Buying a home is an investment, so it goes without saying that you want a good rate. The first thing you have to keep in mind is that the better your credit score is, the more likely you are to have a lower rate. This is because those with a history of on-time payments are usually more reliable in terms of paying the mortgage lender back. 

However, that’s not to say lower credit scores can’t still get a mortgage. They absolutely can; however, they will have to pay a higher rate. Here’s a breakdown of how credit scores are categorized: 

  • 629 and below: poor credit
  • 630-699: fair credit
  • 700-739: good credit
  • 740 and above: excellent credit

So, to get the best rate, increasing your credit score is the best way to do this. Even a 20% jump from 630 to 650 could offer you a better rate. However, you can also shop around for the best rate. Different lenders will be able to work with you and potentially offer you something different, so it’s always a good idea to do your research to find out who is offering the best rates, try to improve your credit score by paying off a card with the lowest amount, or if you can, save money for a down payment. All of these actions can help secure you the best mortgage rate. 

3. How Do I Save for a Down Payment? 

A lot of first-time homebuyers wonder how they can save for a down payment on a home, especially since this will be a large chunk of change. The easiest way to do this is to use a home buying calculator/affordability calculator to determine how much you can genuinely afford. While it’s tempting to look at homes on Zillow, it can be a waste of time if you’re looking at and saving homes that are outside your budget.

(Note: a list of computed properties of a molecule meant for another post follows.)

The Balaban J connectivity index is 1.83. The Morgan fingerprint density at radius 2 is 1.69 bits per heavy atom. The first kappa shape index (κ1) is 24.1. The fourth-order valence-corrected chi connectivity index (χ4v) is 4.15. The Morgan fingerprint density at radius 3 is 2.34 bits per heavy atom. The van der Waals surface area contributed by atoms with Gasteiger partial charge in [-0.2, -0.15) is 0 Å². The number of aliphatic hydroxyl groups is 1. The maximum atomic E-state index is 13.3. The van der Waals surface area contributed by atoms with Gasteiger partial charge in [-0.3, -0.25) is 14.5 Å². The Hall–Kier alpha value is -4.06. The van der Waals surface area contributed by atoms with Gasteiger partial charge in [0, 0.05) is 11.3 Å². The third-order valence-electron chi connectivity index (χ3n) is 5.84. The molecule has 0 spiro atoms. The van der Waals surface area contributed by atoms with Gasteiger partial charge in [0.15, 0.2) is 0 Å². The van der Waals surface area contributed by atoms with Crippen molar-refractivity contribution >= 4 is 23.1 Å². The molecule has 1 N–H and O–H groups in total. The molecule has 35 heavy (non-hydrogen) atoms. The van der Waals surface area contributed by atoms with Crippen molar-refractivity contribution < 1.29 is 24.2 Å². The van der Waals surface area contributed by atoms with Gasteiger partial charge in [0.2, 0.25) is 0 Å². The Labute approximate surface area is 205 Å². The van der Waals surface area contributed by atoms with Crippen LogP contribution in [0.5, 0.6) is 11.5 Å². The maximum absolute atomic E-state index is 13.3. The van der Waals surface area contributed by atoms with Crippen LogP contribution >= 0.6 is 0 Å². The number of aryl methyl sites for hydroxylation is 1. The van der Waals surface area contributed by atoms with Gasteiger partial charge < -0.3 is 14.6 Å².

By using a home buying calculator, you can determine what you can afford. You can also learn how much you’ll need to save or secure for your down payment. This essentially takes the guessing out of the process. It can help you be more informed and confident about the home you’re buying. 

Like taking steps to improve your credit score, saving for a down payment can be a slow-burning process. However, you can make it easier with a savings app or deposit money directly into your savings account. 

4. Should I Refinance My Home? 

This question is for existing homeowners, but it’s one that’s frequently asked, especially if they need to pay off debts. Refinancing your mortgage is the process of getting a new one to pay off your old one. And while it seems that doing so may not yield any financial benefits, the opposite is actually true. 

Refinancing allows you to possibly secure a better rate, as well as cash out any differences. These can pay for home repairs or improvements and even credit card debt. Refinancing your mortgage can be extremely beneficial during times of economic inflation when interest rates tend to rise. If you’re considering refinancing your home, it’s best to consult with an experienced mortgage lender. They can advise you of the benefits or potential implications. 

Do You Want to Get a Mortgage or Refinance? Call the Team at City Creek Mortgage

Mortgages don’t have to be scary. If you have questions, contact the experienced team at City Creek Mortgage for help. Our team is available to take your call at 801-501-7950. We’ll make the process of securing a mortgage or refinancing your home as simple as picking up the phone. We’re in the process together!

Get your custom rate quote in 30 seconds

See your customized rate and fee options without sharing any personal information

See Purchase Rates See Refi Rates